Regarding that “egg” — vegans, IYKYK. Non-vegans: JUST Egg is a mung bean protein take on eggs that can be scrambled or used in baking. Pair it with Indian spice kala namak (black salt, which is actually pink) and not only is the texture spot-on, but so’s the taste and smell. Well, Brues knows how to do a vegan egg! Fluffy, airy and oh, that light finish goes incredibly well with the heartier potatoes and beans. Those beans: rich and creamy and smothered in a fiery vegan green chile. I scooped the velvety pintos into the trio of street taco-size tortillas with small bites of egg and said, “What took me so long to discover Pueblo?” I enjoyed the substantial meal with Brues’ Exp. Hazy IPA. With just the right amount of tropical undertones, it’s reminiscent of a mimosa. That beer. That meal. That riverwalk. Sunday trifecta. (Pro tip: If vegan eggs aren’t your thing, double up those beans.)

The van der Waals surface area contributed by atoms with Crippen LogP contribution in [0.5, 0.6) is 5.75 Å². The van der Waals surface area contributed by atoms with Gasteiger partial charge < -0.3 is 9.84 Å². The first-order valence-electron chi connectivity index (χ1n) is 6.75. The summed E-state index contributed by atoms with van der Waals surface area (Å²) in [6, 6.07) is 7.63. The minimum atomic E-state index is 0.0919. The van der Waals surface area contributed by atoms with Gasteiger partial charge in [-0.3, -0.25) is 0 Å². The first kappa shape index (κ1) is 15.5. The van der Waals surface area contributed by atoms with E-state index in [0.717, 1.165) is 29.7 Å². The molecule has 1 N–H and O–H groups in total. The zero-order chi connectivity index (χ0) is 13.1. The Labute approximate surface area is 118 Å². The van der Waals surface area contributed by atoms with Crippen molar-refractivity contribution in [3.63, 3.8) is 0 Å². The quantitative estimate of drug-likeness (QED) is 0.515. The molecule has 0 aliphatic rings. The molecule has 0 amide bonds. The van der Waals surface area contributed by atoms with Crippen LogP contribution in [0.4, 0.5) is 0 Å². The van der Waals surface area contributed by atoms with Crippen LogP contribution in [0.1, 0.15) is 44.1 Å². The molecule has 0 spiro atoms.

For my final bit of vegan reconnaissance, I learned brunch isn’t the only tasty vegan option along the riverwalk. Angelo’s Pizza Parlor offers vegan cheese and tons of vegetables, and that’s all I needed to know. I’ll be honest: It was an expensive 14-inch ’za ($34), but I take full responsibility. I couldn’t stop adding toppings ($2.09 each): spinach, red onion, mushrooms, fresh basil, banana peppers, black olives and vegan cheese ($5, damn vegan tax). Two words: Worth it. This is classic, old-style Italian pizza. An airy crust substantial enough to hold the plethora of veggies and ample marinara. And, let’s face it, vegan cheese is at its finest when cooked on the highest of heat. What a melt.

Pueblo: You’re on notice. I’ll be back.